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By Giuseppe Querques, MD, PhD
The ability to visualize the peripheral retina is important in the diagnosis, management, and prognosis of a number of retinal diseases. By enabling early disease detection and providing information to guide initial management and follow-up decisions, identification of pathology in the retina periphery has value for optimizing clinical care.
Ultra-wide field (UWF) imaging technology offering a field of view extending to the far peripheral retina is available from several manufacturers. Recently, a UWF module became available for the iCare EIDON (Padova, Italy), a white LED confocal device. Applicable to all of the platform’s modalities – TrueColor, infrared, fundus autofluorescence, and fluorescein angiography (static imaging and dynamic videos) – the new UWF module can image up to 120° of the fundus in a single capture and up to 200° using the system’s automontage feature (SmartMosaic). The UWF module upgrade expands the benefits of imaging with the EIDON and makes it the only noncontact device in the market that can run in a fully automated mode and acquire high quality, true color confocal images of up to 200° without pupil dilation and regardless of the presence of cataract or other media opacities.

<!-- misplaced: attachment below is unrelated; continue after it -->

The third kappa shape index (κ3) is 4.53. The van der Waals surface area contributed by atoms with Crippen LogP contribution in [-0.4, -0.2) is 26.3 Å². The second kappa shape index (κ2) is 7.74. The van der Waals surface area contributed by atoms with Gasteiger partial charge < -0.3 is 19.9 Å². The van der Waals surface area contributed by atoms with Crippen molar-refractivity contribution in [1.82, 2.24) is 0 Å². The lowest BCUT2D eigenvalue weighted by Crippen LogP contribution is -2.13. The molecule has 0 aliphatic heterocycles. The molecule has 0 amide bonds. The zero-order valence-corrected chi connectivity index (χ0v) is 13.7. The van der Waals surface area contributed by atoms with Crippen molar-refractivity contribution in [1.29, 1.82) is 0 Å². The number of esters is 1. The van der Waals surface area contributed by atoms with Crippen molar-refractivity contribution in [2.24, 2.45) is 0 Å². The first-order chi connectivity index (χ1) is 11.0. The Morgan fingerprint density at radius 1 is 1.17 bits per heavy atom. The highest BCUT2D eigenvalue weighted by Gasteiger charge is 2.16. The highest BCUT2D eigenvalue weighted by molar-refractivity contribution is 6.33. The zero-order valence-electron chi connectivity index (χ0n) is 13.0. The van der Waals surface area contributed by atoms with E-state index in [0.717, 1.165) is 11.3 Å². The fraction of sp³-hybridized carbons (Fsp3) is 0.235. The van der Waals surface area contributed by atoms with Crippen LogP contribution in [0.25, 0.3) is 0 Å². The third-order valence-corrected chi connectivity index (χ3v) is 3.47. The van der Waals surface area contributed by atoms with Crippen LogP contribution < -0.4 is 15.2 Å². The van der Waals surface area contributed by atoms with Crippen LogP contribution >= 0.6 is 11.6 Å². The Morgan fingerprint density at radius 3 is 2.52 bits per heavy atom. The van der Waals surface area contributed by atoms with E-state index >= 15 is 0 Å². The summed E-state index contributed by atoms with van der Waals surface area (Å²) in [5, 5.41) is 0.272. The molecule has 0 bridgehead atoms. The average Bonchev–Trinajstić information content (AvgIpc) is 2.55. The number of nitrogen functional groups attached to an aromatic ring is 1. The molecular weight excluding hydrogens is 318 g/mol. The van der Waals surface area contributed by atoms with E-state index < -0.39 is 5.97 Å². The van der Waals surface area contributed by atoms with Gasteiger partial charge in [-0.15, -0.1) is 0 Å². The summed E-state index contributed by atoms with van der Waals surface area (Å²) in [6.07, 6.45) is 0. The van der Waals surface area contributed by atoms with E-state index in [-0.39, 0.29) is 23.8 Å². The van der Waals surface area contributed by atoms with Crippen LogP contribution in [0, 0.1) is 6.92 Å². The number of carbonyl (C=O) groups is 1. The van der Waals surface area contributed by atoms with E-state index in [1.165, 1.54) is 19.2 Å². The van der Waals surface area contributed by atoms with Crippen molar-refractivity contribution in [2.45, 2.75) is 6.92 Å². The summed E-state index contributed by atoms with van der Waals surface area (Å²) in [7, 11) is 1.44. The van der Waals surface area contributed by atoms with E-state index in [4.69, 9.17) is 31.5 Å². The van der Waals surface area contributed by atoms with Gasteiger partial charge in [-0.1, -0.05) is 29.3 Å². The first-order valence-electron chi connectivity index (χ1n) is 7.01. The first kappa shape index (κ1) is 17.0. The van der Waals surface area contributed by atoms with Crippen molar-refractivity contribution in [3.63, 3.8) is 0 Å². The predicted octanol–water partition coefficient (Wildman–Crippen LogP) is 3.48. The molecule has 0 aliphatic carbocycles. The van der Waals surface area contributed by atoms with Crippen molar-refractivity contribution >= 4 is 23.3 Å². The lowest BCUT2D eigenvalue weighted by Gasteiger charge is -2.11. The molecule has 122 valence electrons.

By combining a confocal engine with a white light LED source, the EIDON generates images that are both rich in detail and natural in color. Analysis of the high resolution, true color images can reveal pathology that may not be evident on images acquired with non-confocal fundus cameras or on pseudocolor images generated by systems based on scanning laser ophthalmoscopy. Imaging with the EIDON thereby supports early disease detection and the opportunity for intervention when pathology may be most amenable to successful treatment.
The confocal true color EIDON images also enhance the quality of follow-up monitoring and care by improving identification of changes that signal disease progression or show response to treatment.
Images from fundus photography have a critical role in guiding treatment decisions and the confocal true color images from the EIDON platform provide a natural perception of the retina’s appearance that represents vital information in my daily practice. True color imaging provides an accurate perception of fundus anatomy while confocal technology delivers benefits of increased image sharpness, better optical resolution, and greater contrast compared to traditional fundus camera imaging.
With the benefit of true color imaging, I am confident in my ability to discriminate between normal tissue and potential signs of pathology. For example, in eyes with age-related macular degeneration, TrueColor imaging allows me to differentiate hemorrhage from pigment or to distinguish drusen from exudates.